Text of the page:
3D printing safety issues exposed on TV’s The Good Wife
A man downloads the design for a plastic pistol from the internet. He then uses his 3D printer to make a gun from the design specifications. When he takes it to the indoor shooting range, the pistol misfires sending shrapnel that cripples the man in the next stall.
- Carsten Pope – the man who printed the gun? (The ‘prosumer’*)
- Chris Fife – the gun’s designer who posted the design specifications online?
- Or somebody else – The 3D printer supplier? The supplier of the plastic filament?
A recently aired episode of The Good Wife dramatises this great story, full of twists and turns . . . And it all feeds into the questions surrounding 3D printing and consumer product safety.
*Prosumer is a term that combines consumer and producer (as described in my blog article 3D Printing and Product Safety)
Exploring the issues in court
The Good Wife is one of my favourite TV shows and it recently ran this scenario as its legal case of the day. Law firm Florrick, Agos & Lockhart led the case on behalf of the injured man.
A lot of the show’s focus was on the impact 3D printing can have on firearm supply. But many of the issues equally apply to general consumer product safety.
The Designer v The Prosumer
Initially the case was run against the gun’s designer.
The first ballistics expert witness said the gun misfire was foreseeable by someone with experience in printing and testing 3D printed guns. However, the expert said that Mr Pope had neither printed nor shot a 3D printed gun before. The responsibility then pointed to the gun’s designer.
The defence lawyer accused Florrick, Agos & Lockhart of not suing the prosumer simply because he had no money. She then examined the witness about ‘building’ versus ‘printing’ the gun, in the context of who manufactured the gun.
Modifying the design
A second ballistics expert witness came in to explain how easy it is to modify a downloaded design file, especially as the design was available as ‘open source’. She gave the example of making the gun handle smaller to better fit the user.
The witness testified that Mr Pope modified the design by shortening the gun barrel (and that this could have affected the way the gun fired). She added that designs available as open source could be easily ‘tweaked’ according to a user’s preference. The defence lawyer then asked if the original designer could have prevented any modifications being made to the design. The expert witness said No.
Raw materials and the printer mechanism
Outside the courtroom, the experts discussed how the quality of the plastics used to feed into the printer can impact the quality of the finished product, as does the infill setting.
Some tests were then done on the gun in question. The ballistics expert used Mr Pope’s 3D printer to make the same (tweaked) gun, but noticed a potential flaw in the print process. He observed some stuttering in the printer mechanism leading the plastic filament to feed unevenly.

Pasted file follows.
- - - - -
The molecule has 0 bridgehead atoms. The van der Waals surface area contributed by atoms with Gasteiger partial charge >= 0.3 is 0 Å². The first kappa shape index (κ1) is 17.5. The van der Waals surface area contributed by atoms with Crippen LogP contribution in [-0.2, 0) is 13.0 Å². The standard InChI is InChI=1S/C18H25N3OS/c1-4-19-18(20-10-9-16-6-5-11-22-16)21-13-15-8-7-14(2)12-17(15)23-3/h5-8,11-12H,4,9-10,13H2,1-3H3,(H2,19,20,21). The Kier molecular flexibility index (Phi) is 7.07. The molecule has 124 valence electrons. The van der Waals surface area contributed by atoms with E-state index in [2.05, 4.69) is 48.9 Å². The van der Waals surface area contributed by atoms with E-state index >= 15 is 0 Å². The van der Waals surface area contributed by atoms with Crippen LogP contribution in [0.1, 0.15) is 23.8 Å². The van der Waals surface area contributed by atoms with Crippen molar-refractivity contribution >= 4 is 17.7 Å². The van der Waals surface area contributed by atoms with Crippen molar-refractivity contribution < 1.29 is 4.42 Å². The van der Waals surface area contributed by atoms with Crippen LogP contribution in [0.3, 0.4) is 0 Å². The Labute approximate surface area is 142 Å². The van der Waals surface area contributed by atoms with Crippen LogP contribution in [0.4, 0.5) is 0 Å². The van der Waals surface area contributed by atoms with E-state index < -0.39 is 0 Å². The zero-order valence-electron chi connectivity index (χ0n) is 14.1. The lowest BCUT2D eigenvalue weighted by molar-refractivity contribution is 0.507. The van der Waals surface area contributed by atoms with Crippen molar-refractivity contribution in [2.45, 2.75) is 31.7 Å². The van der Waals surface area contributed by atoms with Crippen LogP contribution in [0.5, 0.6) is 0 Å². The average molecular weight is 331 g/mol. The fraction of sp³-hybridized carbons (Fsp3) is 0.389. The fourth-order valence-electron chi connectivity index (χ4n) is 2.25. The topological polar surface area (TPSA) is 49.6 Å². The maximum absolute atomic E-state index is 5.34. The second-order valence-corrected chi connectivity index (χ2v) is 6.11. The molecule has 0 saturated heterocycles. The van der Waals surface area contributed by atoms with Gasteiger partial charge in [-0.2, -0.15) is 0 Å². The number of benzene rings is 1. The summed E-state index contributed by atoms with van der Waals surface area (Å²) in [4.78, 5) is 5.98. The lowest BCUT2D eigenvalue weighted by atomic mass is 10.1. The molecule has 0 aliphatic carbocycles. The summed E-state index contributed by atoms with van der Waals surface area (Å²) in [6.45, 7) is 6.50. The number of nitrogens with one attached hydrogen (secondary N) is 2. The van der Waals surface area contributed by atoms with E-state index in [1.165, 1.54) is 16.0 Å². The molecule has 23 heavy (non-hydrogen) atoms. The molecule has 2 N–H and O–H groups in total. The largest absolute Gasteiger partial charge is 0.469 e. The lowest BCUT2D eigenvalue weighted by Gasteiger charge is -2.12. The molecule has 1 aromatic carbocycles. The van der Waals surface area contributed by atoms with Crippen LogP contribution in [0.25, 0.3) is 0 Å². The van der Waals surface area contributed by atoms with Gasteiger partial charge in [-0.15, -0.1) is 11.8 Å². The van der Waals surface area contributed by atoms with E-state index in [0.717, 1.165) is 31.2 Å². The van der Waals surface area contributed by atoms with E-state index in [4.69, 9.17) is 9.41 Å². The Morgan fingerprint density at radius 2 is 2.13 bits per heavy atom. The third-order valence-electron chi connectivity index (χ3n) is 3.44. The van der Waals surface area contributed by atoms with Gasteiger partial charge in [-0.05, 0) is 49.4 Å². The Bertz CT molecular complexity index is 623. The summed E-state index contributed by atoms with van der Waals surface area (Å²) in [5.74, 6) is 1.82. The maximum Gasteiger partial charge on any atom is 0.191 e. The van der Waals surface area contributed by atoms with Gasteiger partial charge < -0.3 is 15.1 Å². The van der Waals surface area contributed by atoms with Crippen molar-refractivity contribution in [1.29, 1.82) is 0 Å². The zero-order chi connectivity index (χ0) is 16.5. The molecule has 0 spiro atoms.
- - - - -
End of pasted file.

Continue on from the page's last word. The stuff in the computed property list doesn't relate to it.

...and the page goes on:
This resulted in some print layers being skipped, which made the gun barrel weak and unable to contain the force of being fired. Perhaps the printer was at fault . . .
The printer manufacturer was then joined to the lawsuit. But this did not absolve the designer. His design specs had recommended the specific brand and model 3D printer used by Mr Pope, so that still potentially meant designer liability.
Tests would need to be run on a different printer (same brand and model), using the same design and tweak. The other 3D printer managed to produce a working pistol using the same design spec. This seemed to absolve the printer itself. The plot continued to thicken!
Kalinda to the rescue!
The law firm’s ace investigator Kalinda uncovered the idea that low or fluctuating temperatures can impede the 3D printed layers of the gun from adhering correctly. In court Chris Fife was challenged that he knew that cold temperatures warps the plastic and weaken the gun’s structure. And no warning was provided with the design. Mr Fife believed it was a case of ‘buyer beware’.
He lost the case on the basis of failure to provide clear instructions or warnings on a known risk.
In the end, the Good Wife episode left more questions than answers. They never really got to the bottom of why the gun failed. But it did highlight many of the possible pitfalls in the new 3D printing world.
3D printing and consumer product safety
If we set aside gun control aspects of the Good Wife episode, we see that many of the same issues apply to the safety of general consumer goods made by entry-level 3D printers. These issues include:
- New designers and other new entrants into production and supply may not be cognisant of safety design principles or other ways to mitigate product hazards (e.g. warnings, instructions); and they may not be aware of standards or regulations
- Customising may create new hazards (or re-create old ones that had been fixed by designers, standards and regulations)
- Designers, home users and small producers may design variations to existing products without understanding the safety factors built into the original design
- Due to the layered additive process, products may have limited strength, lower resistance to heat and moisture, and compromised colour stability
- Consistent, repeatable production quality may be difficult to achieve with some materials due to heat stresses in the printing process
- Pop-up factories and suppliers may become prevalent in the market, with some rogue operators among them
- The quality of raw materials may not be subject to checks
These points are among those listed in my White Paper ‘3D Printing and Consumer Product Safety’, published in January 2015.
The Good Wife, Season 6, Episode 15, entitled ‘Open Source’, first aired 15 March 2015.